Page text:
This is something to keep in mind when it comes to a spec series. Just because all the cars are equal, it doesn’t mean that the driver that finishes last is the worst and the driver that finishes first is the best on the grid. Racing is such a fine-margin sport that means the best driver in an F3 or W Series car won’t necessarily be the best driver in an F2 or F1 car.

Will F1 Ever Be A Spec Series?

F1 will likely never be a spec series. The team aspect is very important to the sport, and it will remain that way for years to come. However, F1 does use some aspects of spec racing, namely in the tires that the drivers must use and some of the systems used on the car, such as DRS.

Many teams would be against the idea of Formula 1 becoming a spec series because it would take away the need for them to have factories with expensive research and development equipment that they have invested millions into over the years.

It would also put many of the teams’ employees out of work, as much of the workforce in a Formula 1 team is dedicated to building their own parts and developing them to improve the overall speed of their cars. Without the need to design non-spec parts, there’s no need to employ all of those people.

More Spec Parts

With that said, it won’t come as too much of a surprise if Formula 1 considers using more spec parts in the future. The sport is moving more towards reducing the overall costs involved. They have already taken steps in this direction by implementing a budget cap and enforcing an engine freeze until 2025.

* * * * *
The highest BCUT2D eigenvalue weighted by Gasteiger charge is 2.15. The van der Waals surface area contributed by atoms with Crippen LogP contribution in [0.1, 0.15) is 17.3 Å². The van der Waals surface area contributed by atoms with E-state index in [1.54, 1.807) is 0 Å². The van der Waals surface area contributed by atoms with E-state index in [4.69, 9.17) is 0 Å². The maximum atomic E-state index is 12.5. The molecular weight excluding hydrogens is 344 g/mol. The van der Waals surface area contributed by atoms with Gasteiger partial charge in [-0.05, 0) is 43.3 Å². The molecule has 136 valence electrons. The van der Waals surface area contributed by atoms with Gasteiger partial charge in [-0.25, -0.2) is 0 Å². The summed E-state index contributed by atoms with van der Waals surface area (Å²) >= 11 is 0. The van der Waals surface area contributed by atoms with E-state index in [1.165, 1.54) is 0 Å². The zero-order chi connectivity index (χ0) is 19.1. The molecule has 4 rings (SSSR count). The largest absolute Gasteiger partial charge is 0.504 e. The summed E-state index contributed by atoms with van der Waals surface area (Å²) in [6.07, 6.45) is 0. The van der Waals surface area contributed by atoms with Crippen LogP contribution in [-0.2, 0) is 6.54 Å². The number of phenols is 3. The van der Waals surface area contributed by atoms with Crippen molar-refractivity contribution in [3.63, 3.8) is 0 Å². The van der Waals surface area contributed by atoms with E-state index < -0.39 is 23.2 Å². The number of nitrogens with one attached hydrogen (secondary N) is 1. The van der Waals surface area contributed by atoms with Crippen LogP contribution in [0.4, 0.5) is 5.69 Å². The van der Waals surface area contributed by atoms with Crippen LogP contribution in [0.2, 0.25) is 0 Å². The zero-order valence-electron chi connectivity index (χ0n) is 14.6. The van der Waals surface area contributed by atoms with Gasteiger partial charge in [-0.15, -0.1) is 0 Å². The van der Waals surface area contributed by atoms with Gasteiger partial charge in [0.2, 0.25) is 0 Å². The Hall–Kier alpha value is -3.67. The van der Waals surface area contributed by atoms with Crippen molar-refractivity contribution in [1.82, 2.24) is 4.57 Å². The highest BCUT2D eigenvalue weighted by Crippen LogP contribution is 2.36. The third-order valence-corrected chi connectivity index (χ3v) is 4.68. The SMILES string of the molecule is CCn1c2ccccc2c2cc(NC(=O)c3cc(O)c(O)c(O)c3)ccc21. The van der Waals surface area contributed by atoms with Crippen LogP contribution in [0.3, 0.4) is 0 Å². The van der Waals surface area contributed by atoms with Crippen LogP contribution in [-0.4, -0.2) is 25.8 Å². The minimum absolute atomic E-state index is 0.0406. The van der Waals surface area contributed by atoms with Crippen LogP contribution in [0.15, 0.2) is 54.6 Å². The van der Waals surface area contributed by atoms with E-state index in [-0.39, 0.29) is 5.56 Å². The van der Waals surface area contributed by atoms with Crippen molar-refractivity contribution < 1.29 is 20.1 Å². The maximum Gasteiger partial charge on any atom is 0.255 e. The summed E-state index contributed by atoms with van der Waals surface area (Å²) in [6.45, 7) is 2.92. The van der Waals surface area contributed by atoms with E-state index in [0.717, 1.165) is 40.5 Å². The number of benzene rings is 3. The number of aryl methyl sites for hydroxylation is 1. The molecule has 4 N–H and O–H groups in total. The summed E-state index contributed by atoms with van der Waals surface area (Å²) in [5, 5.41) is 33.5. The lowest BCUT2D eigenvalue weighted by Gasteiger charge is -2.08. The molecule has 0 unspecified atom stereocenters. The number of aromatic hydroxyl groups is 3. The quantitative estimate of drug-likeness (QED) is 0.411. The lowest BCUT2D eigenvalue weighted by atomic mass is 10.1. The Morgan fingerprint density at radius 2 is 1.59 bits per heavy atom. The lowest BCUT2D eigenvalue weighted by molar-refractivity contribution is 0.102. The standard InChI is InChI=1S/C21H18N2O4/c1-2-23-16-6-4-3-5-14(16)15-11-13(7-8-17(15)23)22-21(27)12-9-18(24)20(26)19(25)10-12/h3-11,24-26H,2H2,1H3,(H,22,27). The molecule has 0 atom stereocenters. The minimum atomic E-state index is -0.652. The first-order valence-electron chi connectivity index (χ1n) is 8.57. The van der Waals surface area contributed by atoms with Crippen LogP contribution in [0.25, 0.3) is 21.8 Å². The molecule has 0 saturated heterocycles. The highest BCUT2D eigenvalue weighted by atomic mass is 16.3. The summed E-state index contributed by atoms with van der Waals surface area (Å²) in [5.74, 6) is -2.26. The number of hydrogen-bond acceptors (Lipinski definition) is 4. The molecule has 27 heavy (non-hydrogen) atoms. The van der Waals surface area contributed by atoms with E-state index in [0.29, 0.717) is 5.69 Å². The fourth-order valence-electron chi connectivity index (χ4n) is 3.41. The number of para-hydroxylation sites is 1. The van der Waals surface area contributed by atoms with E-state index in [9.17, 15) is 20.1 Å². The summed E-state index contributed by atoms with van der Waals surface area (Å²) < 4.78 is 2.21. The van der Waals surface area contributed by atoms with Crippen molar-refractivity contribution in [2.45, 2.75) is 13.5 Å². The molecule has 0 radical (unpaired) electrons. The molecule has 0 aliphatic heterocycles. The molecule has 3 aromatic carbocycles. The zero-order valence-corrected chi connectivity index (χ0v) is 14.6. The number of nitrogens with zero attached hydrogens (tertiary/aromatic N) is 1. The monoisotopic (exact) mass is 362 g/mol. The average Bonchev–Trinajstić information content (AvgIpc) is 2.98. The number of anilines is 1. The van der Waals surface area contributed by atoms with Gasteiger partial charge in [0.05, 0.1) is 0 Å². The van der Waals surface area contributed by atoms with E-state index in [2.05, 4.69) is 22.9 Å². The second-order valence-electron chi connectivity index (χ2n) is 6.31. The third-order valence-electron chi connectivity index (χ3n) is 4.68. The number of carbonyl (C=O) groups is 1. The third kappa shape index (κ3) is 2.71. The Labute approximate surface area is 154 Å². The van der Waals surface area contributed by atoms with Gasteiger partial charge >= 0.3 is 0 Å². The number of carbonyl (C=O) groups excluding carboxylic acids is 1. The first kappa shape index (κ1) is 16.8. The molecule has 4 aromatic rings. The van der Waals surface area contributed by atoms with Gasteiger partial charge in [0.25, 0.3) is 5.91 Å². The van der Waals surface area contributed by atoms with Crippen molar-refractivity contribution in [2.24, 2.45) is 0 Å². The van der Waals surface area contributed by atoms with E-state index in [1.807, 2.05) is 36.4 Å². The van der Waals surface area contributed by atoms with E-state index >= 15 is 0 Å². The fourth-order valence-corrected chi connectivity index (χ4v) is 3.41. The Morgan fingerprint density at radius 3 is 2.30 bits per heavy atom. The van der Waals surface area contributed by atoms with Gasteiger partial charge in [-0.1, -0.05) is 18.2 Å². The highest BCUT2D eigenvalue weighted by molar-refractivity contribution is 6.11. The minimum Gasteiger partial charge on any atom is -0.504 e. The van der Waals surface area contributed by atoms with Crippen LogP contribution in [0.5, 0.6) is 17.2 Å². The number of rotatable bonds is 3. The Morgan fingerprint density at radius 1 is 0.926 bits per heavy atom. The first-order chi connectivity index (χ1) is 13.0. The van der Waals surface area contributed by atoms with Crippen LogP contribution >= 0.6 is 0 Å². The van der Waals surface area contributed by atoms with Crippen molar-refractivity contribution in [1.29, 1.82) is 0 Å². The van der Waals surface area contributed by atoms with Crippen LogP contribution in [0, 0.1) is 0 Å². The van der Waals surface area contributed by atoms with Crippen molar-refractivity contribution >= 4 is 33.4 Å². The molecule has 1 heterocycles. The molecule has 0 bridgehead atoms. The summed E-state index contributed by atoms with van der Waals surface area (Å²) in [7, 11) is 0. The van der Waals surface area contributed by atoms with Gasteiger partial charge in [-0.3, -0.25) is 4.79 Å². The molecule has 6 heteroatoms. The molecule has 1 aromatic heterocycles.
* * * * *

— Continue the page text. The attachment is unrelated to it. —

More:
With all of the cost cutting measures being implemented, turning F1 into a spec series could be on the horizon in an attempt to bring costs down even further. The challenge, however, would be to keep the drivers, teams and fans happy with such a decision. It is a major change that will affect the entire sport, and this is an important factor that the decision makers of Formula 1 must consider.

Spec racing usually means closer racing, as you can see in series like F2 and even IndyCar, which isn’t a fully spec series but clearly has large aspects of one. However, F1 aims to make closer racing a possibility through its own regulation changes, rather than making F1 full spec racing.

Final Thoughts

All F1 cars should not be the same, as the team aspect of F1 is one of the most exciting and interesting parts of the sport. If all F1 cars were the same, it would be a spec series, making all of the innovation and money spent on R&D redundant, and it would likely cost many jobs too.